We are going through a period that is the toughest the world economy has known since the creation of the multilateral trading system more than three-quarters of a century ago. The quadruple shock of covid, climate change, conflict and the cost of living has undone years of hard-earned development gains. With financial conditions tightening, even countries that seemed to be on the path to prosperity and stability are now mired in the abyss of debt, fragility and uncertainty about the future.
To overcome the crises we face, coordinated multilateral action is needed. Both aid and trade have a critical role to play in reversing the effects of this quadruple shock and putting the world back on track to achieve the Sustainable Development Goals.
We lead the three international organizations that make up the Geneva trade platform: the World Trade Organization (WTO), the United Nations Conference on Trade and Development (Unctad) and the International Trade Center (ITC). The WTO sets and enforces the rules that govern world trade, UNCTAD conducts research and facilitates consensus building to guide governments, and ITC helps small businesses go global, especially businesses run by women and young entrepreneurs. . We work together to make trade work better for development.
The three of us share a deep commitment to trade-led prosperity. All three of us understand that a world in crisis means that we cannot continue to act as if nothing is happening. And the three of us want our organizations to move from words to deeds so that aid and trade bring results to people of flesh and blood.
To make aid and trade work for a better world, policymakers need to consider three key things:
First of all, make trade greener. Global trade can play an important role in the process of transitioning to a low-carbon economy. According to preliminary research carried out at the WTO, the elimination of tariffs and regulatory barriers to trade on a set of energy-related environmental goods would reduce global CO₂ emissions by 0.6% in 2030 thanks only to the improvement in energy efficiency, and there could be additional efficiency gains linked to the impact of innovation and lower prices, which would speed up the shift to renewable energy and less carbon-intensive products.
Second, make trade more inclusive. Promoting small business development and increased participation of women and youth in trade makes businesses and countries more competitive, drives economic transformation and reduces poverty. However, ITC conjuncture surveys found that only one in five exporting companies is run by women. WTO data shows that micro, small and medium-sized enterprises account for around 95% of all businesses globally, but only a third of total exports.
Third, make commerce more connected. In our networked world, the future of commerce lies in digital channels and platforms, especially for small businesses. During the pandemic, we witnessed how doing business online went from being useful to being essential for survival. Unctad data shows that services delivered digitally accounted for nearly two-thirds of the level of global services exports.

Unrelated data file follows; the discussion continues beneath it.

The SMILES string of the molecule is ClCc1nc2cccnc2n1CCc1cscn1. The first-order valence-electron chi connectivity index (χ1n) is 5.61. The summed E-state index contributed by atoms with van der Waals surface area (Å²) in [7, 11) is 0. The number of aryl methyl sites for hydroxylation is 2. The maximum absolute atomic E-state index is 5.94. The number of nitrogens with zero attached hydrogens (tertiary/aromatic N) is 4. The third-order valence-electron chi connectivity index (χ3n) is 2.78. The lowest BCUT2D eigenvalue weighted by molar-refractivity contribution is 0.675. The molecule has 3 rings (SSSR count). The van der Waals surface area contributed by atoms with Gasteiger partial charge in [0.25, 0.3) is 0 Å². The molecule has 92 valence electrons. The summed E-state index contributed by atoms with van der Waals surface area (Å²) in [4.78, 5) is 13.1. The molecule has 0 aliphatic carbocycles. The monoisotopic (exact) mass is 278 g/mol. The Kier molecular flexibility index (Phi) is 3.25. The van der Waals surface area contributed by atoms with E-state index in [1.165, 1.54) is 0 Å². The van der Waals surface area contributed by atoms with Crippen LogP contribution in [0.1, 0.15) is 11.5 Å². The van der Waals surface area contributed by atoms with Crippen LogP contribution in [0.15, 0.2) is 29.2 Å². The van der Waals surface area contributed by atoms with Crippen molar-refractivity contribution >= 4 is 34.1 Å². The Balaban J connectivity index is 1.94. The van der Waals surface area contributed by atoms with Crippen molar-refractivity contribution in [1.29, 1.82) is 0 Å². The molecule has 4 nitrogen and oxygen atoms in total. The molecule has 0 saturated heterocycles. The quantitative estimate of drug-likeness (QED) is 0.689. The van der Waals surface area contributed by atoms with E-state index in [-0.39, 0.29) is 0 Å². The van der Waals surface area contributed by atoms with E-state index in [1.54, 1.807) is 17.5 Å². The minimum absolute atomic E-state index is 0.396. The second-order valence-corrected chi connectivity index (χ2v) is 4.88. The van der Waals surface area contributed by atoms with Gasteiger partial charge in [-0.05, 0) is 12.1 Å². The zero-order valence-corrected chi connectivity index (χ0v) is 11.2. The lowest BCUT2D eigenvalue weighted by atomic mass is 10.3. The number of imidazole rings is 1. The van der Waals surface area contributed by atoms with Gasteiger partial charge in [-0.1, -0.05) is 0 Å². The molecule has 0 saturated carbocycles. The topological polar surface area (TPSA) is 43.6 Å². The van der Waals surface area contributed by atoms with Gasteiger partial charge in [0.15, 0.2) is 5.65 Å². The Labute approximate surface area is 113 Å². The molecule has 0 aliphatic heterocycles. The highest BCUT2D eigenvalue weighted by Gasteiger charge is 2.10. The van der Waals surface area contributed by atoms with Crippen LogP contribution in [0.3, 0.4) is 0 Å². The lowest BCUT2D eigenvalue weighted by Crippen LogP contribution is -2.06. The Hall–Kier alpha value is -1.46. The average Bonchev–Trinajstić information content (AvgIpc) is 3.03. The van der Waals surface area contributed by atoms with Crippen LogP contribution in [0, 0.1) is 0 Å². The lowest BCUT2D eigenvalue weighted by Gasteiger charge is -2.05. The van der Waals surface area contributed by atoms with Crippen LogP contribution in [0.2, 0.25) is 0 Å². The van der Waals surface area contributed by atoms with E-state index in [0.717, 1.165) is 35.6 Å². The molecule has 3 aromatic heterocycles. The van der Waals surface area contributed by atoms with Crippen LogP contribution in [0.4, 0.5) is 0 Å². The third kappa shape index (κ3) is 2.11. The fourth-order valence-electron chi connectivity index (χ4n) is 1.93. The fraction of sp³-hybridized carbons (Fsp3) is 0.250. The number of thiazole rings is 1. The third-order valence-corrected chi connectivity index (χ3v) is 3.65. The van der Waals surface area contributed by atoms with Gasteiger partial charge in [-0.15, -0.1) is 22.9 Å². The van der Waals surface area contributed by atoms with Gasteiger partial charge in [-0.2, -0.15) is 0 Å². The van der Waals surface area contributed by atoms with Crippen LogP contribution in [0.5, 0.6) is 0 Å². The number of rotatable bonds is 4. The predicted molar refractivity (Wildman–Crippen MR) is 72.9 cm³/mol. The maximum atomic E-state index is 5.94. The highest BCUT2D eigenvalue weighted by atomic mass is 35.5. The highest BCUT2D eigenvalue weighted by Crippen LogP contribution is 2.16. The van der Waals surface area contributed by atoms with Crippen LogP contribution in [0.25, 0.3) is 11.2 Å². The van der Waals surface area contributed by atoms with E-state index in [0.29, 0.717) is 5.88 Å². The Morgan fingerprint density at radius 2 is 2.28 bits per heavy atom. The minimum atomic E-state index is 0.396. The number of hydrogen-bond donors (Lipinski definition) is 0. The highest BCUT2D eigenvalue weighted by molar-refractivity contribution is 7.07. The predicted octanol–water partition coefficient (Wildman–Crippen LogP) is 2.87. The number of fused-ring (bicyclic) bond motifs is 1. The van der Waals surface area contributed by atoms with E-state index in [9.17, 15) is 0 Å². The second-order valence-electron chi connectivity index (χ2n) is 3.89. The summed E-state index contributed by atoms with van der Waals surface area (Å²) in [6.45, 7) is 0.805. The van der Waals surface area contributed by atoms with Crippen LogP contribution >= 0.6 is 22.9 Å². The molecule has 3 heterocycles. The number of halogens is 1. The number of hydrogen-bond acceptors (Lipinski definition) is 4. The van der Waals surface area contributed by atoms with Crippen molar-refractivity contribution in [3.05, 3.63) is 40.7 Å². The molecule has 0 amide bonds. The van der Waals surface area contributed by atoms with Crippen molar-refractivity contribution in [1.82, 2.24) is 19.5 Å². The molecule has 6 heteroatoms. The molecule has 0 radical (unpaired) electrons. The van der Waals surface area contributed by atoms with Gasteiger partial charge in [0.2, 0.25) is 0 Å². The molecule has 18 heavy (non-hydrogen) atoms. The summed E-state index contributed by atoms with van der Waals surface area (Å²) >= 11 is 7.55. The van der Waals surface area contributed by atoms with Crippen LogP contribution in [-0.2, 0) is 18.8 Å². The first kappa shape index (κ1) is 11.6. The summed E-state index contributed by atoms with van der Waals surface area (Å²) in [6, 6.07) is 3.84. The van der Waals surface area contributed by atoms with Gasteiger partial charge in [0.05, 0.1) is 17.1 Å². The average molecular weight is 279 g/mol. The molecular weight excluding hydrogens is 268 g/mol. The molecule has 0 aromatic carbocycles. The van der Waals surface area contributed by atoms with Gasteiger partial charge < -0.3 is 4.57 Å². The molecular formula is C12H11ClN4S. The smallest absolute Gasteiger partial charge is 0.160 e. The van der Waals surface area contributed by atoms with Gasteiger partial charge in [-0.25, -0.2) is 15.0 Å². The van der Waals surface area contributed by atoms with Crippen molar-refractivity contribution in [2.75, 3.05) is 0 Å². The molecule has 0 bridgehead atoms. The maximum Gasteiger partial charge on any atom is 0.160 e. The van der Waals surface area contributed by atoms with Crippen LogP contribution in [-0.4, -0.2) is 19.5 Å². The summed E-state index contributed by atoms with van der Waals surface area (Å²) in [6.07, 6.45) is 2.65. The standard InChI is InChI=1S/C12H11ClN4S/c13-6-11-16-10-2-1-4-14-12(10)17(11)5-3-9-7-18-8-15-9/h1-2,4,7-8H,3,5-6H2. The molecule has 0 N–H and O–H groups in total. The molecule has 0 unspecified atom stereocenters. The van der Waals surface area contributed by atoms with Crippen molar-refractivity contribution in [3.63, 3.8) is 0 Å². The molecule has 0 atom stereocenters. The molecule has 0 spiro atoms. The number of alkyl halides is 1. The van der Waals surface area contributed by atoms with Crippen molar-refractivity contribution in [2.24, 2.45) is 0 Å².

These issues have been addressed at the Global Review of Aid for Trade, which took place this week in Geneva. The event took place one month after the successful 12th WTO Ministerial Conference, which put trade multilateralism back on track and produced a historic agreement on fisheries subsidies, and two months before the COP27 meeting in Egypt, which could determine the world's chances of keeping the 1.5ºC target alive.
The data shows encouraging signs that aid for trade is moving towards greater sustainability, inclusiveness and connectivity. OECD and WTO data reveal a record level of nearly $50 billion in aid-for-trade disbursements in 2020, of which half were climate- or gender-related, and a third were in favor of the digital economy. Despite growing domestic budgetary pressures, it is vitally important to continue and increase these Aid-for-Trade flows.
Aside from a stronger thematic focus on sustainability, inclusiveness and connectivity, maximizing the contribution of aid for trade to the achievement of the Sustainable Development Goals requires resolute attention to the question of where and how to deliver developing.
This means focusing on countries with the highest trade and development needs – in particular least developed countries and fragile or conflict-affected countries – and on regional initiatives such as the African Continental Free Trade Area, to ensure that they constitute steps towards broader and more inclusive regional value chains and trade-led growth.
It means association of all international organizations. The WTO, Unctad and ITC are already collaborating on initiatives such as the Global Trade Helpdesk – which simplifies market research by integrating key trade and business information into a single portal – as well as supporting countries exporting cotton in Africa.
Last but certainly not least, it means mobilizing public and private finance. The IFC estimates that the global financing gap amounts to $300 billion for women, and that the global trade financing gap has nearly doubled from the already impressive $1.5 trillion. Without access to financing, companies cannot grow, diversify or formalize.
We want to end with a call to action. Creating a more sustainable, inclusive and connected future is the great challenge of our time. Aid, trade and multilateralism together are part of the solution. It is normal and understandable for governments to act to prop up their economies in difficult times. But we need to act now to ensure that the world's poorest and most vulnerable can find a path to prosperity through global trade.
Ngozi Okonjo-Iweala is Director General of the WTO
Rebeca Grynspan is Secretary General of Unctad
Pamela Coke-Hamilton is director of the International Trade Center